Fans will have to wait again to make an honest evaluation of a Bradley-Rondo backcourt as a long-term item.
However, as a solo act, Bradley has proved plenty to warrant a starting NBA gig.
A lot of vitriol is sent in Jeff Green's direction. Admittedly, he isn't having a great season, so a fair amount of that is deserved.
Would it surprise anyone to find out that Green has topped 20 points in consecutive games just once this season? That stat is as important as any in illustrating the frustrating inconsistencies of Green.
Following his seemingly couldn't-miss, 29-point outburst against the Milwaukee Bucks this week, how predictable was the 4-of-17 game against the San Antonio Spurs two nights later? He went just 1-of-2 from the free-throw line in that game.
Earlier in the month, Green bracketed a mammoth performance against the Philadelphia 76ers with a 2-of-13 game before and a 6-of-20 game after.
Overall, Green is shooting just 41.6 percent on the season. Even that is thanks to a reasonably hot start. In January, he was at 38.6 percent, and since the month change, it has dropped further to 38.1 percent. Those are startling numbers and absolutely plummeting his trade value.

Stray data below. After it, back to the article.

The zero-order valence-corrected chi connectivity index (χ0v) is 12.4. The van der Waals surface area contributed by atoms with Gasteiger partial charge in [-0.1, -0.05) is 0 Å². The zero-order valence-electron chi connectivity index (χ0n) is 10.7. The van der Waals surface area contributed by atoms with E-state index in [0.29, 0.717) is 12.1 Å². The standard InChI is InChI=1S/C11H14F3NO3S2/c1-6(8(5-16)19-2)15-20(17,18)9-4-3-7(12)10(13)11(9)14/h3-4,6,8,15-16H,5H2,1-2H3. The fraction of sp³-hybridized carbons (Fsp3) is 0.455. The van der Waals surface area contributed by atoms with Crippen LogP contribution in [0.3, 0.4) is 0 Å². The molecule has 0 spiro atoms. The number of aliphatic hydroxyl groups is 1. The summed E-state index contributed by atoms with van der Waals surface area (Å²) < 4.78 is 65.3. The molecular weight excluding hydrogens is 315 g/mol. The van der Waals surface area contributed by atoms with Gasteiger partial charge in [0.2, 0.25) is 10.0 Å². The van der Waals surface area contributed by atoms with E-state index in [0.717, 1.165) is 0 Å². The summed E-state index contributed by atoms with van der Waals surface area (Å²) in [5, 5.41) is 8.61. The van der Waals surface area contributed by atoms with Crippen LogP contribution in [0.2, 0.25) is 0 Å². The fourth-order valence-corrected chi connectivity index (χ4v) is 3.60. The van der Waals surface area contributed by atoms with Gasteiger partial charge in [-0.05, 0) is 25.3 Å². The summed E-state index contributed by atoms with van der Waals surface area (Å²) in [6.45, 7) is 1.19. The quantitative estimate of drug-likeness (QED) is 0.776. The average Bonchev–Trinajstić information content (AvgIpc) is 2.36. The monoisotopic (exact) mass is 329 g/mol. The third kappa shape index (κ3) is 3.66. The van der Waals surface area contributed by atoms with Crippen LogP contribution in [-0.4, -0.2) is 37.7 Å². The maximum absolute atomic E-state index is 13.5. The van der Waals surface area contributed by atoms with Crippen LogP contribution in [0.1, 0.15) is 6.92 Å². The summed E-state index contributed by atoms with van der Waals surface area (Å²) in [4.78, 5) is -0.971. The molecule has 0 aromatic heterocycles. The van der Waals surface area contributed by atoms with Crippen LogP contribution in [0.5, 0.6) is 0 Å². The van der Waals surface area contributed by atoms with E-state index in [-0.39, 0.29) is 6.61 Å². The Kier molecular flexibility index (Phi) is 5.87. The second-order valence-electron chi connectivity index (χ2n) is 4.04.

If Green remains in Boston past next week, he'll have a lot to prove in order for the higher-ups to believe they can build around he, Rajon Rondo and Jared Sullinger.
While Kelly Olynyk's inclusion in the weekend events may say more about the rookie class, Jared Sullinger has more than earned a chance to showcase his rapidly improving game in the Rising Stars Challenge.
Sullinger had six consecutive double-doubles before a dud against the San Antonio Spurs and their talented frontcourt. That streak began after a string of questionable performances and an increasing inconsistency in his play.
After a stern talking to by his father, Sullinger's play turned around, according to Jessica Camerato of BasketballInsiders.com:
The conversation just started off – well, his conversation started off – and I was just saying, ‘Yes sir. Yes sir. Yes sir.’ I was kind of in shock. He was telling me my body language sucks, my attitude sucks, I’m disrespecting the Sullinger name the way I’m acting on and off the court, and when he says off the court he means on the bench.
What he has shown in recent games is a more consistent and controlled version of the flashes seen earlier in the season. He'll continue to struggle against elite frontcourts, especially without a capable center next to him, but Sullinger has shown enough to warrant an A thus far.